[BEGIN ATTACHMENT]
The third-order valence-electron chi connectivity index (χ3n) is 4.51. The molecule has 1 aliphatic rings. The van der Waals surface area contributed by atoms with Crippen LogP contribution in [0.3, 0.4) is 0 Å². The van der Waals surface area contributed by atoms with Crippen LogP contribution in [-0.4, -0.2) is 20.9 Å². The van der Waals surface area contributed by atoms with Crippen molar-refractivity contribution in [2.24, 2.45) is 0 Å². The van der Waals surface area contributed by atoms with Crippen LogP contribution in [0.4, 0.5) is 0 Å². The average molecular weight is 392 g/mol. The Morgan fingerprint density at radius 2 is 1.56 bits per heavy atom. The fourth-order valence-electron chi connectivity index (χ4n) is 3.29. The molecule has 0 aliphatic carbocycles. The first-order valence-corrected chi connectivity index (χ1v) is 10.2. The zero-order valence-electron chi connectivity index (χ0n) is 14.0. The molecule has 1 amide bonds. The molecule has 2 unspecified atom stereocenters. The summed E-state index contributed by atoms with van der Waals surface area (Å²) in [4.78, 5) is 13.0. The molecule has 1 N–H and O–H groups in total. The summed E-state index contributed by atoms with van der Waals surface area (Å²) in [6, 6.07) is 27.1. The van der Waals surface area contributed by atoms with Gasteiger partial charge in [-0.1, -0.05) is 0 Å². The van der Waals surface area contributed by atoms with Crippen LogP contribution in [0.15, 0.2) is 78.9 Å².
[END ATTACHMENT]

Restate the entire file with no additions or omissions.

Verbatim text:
The third-order valence-electron chi connectivity index (χ3n) is 4.51. The molecule has 1 aliphatic rings. The van der Waals surface area contributed by atoms with Crippen LogP contribution in [0.3, 0.4) is 0 Å². The van der Waals surface area contributed by atoms with Crippen LogP contribution in [-0.4, -0.2) is 20.9 Å². The van der Waals surface area contributed by atoms with Crippen molar-refractivity contribution in [2.24, 2.45) is 0 Å². The van der Waals surface area contributed by atoms with Crippen LogP contribution in [0.4, 0.5) is 0 Å². The average molecular weight is 392 g/mol. The Morgan fingerprint density at radius 2 is 1.56 bits per heavy atom. The fourth-order valence-electron chi connectivity index (χ4n) is 3.29. The molecule has 0 aliphatic carbocycles. The first-order valence-corrected chi connectivity index (χ1v) is 10.2. The zero-order valence-electron chi connectivity index (χ0n) is 14.0. The molecule has 1 amide bonds. The molecule has 2 unspecified atom stereocenters. The summed E-state index contributed by atoms with van der Waals surface area (Å²) in [4.78, 5) is 13.0. The molecule has 1 N–H and O–H groups in total. The summed E-state index contributed by atoms with van der Waals surface area (Å²) in [6, 6.07) is 27.1. The van der Waals surface area contributed by atoms with Gasteiger partial charge in [-0.1, -0.05) is 0 Å². The van der Waals surface area contributed by atoms with Crippen LogP contribution in [0.15, 0.2) is 78.9 Å².